From admiring an artwork, a digital image, to a video, you can now buy ownership of these works—but it comes with risks and at the cost of the environment.
During the 93rd Academy Awards, social media was abuzz for many reasons. One of which was on account of the NFT (non-fungible token) of the late Chadwick Boseman. The 3D digital tribute to the Golden Globe Best Actor was given as a gift bag to the Oscars’ nominees and guests.
Distinctive Assets, the company that supplied the tribute created by animator Andrea Oshea is not affiliated with the Academy. Yet they all received backlash online. Oshea’s intention was to “immortalize an artist… with art” and announced to auction a copy of the NFT. Fifty percent of the proceeds will go to the Colon Cancer Foundation. However, Twitter users expressed this move is triggering and commodified Boseman’s struggle with cancer and death.
Beyond the issue surrounding this tribute, NFTs have been prominently heard of lately. But what are these? Are these merely digital artworks? How come many express concerns over these?
Can be worth millions
NFTs are assets with unique properties that can’t be interchanged like money. One can sell and purchase these but in the virtual space. Meaning, they have no tangible forms. These are similar to certificates of ownership for digital or physical assets.
Last February this year, the animated image of a flying cat with a Pop-Tart body, known in pop culture as Nyan Cat, was sold as an NFT for $590,000 in cryptocurrency. Similarly shocking is when Twitter CEO Jack Dorsey’s first ever tweet fetched $2.9 million in an auction.
These assets can take the form of images, video clips, digital and physical art, and other collectibles. Buyers of NFTs receive tokens proving they ‘own’ the ‘original’ work. In some cases, artists can maintain the copyright over their work. They only have to sell them in cryptocurrency to allow others ownership of these pieces.
The transactions work similarly to bitcoin where records of ownership are stored in a public ledger known as a blockchain. This means records will not be forged as thousands of computers across the world validate this ledger.
Authenticity of creation
While selling NFTs can seem beneficial for an artist, these tokens bear issues including securing rights. For instance, stolen art on social media is not unheard of. But with the introduction of non-fungible tokens, artworks can be continuously reproduced without the artist’s consent and sold as NFTs. This allows more people to buy tokens, claiming ownership of the original works.
What makes this increasingly complex is there is no way to trace the identities of those involved. As with bitcoin, users are anonymous. Even when there is an honor system that allows a user to ‘mint’ an NFT and be acknowledged as the original artist, verifying authenticity is difficult.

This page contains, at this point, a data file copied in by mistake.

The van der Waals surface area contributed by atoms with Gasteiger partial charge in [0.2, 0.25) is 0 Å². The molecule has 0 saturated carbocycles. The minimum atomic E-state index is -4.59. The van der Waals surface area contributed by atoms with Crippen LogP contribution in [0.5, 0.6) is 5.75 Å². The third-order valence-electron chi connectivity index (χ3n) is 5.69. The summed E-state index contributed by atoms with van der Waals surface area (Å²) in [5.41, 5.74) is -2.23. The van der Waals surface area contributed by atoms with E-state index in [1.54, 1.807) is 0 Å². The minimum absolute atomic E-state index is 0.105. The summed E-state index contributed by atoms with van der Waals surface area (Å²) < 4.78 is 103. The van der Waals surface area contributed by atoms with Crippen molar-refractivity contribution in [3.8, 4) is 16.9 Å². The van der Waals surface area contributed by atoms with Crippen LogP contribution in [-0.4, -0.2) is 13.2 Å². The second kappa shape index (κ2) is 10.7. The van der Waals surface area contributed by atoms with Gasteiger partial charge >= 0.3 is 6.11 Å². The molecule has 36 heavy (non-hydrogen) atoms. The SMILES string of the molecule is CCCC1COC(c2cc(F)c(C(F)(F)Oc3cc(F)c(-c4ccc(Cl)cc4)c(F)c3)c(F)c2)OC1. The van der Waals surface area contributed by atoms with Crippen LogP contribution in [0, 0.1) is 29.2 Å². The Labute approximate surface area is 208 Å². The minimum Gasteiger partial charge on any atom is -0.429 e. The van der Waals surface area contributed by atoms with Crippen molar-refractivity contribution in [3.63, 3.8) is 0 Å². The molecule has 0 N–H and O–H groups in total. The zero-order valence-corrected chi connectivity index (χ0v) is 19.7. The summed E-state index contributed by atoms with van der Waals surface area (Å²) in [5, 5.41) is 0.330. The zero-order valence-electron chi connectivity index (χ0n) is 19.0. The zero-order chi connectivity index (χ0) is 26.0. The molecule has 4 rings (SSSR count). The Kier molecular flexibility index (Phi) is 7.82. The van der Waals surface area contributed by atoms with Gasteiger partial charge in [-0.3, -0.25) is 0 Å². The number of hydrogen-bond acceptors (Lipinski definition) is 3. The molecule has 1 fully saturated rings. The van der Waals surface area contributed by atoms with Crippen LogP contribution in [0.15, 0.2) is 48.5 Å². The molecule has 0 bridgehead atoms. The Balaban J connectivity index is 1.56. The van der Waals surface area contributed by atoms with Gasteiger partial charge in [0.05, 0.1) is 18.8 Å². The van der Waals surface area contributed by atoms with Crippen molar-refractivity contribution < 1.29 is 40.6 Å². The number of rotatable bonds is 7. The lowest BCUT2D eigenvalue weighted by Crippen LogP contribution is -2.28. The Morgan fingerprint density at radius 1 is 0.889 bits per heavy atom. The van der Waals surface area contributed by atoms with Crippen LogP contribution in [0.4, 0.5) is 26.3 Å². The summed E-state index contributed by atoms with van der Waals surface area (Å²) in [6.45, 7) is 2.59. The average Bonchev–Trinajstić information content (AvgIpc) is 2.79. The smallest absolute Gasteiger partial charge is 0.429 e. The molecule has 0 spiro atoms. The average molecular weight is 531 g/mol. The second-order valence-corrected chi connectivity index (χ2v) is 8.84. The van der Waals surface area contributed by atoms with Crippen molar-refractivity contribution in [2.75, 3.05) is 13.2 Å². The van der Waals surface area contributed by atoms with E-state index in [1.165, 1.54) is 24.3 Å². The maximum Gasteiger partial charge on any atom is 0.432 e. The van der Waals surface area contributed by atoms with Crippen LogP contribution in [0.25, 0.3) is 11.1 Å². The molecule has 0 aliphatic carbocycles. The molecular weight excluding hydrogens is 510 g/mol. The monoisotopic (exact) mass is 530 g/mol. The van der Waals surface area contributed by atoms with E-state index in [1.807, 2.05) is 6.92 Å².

To put it briefly, having someone ‘mint’ first doesn’t mean they are the original creators. This reinforces the long-time risk of using the internet: once you release something online, it is already subject to replication and distribution without consent and a multitude of security issues.
A vulnerable market
Like any other online transactions, NFTs are prone to hacking. Multiple users of Nifty Gateway, one of the largest digital art marketplaces, reported getting hacked. Their accounts were used to sell their NFTs, buy more, and transfer to another account. The value of these tokens ranges from $10,000 to $150,000.
In their official statement, Nifty Gateway blamed the affected users for not setting up a two-factor authentication. In other accounts, a lost or hacked password for a digital wallet or credit card is possible to retrieve with the cooperation of the company, bank, or site owner.
The problem with NFT transactions, however, is their decentralized nature. There is no government, bank, or any other central authority overseeing this ledger. If one loses their account, then it is almost impossible to regain control.
Adding to the climate crisis
The largest impact of non-fungible tokens is, unsurprisingly, on the environment. Similar to cryptocurrency exchanges, a network of computers works by ‘mining’ or using cryptography to validate transactions. This uses a great deal of energy or electricity, estimated to reach 70 percent of power by clean sources.
Some crypto art collectors claim NFTs don’t have much impact on energy as there is only a tiny community of artists and collectors. However, transactions are not limited to buying and selling. Even artists release multiple ‘editions’ of their works. One may have released only four NFTs but have a total of 51 editions. Doing so equates to high power usage.
Ethereum, the second-largest cryptocurrency after Bitcoin, is the platform of marketplaces like SuperRare and Nifty Gateway. In turn, Ethereum’s total electricity usage is equivalent to 26.5 terawatt-hours or as much as the entire country of Ireland.
Artists and collectors alike don’t see the environmental cost. Many are unfamiliar with how miners use high-powered computers to convert fossil fuel-based energy into wealth. While cryptocurrencies like Ethereum are proposing solutions for this, its decentralized nature make it difficult to move people, especially miners, en masse to a more efficient process.
For now, it remains a matter of debate of who should lead and how to implement an eco-conscious system—if this is possible in the first place.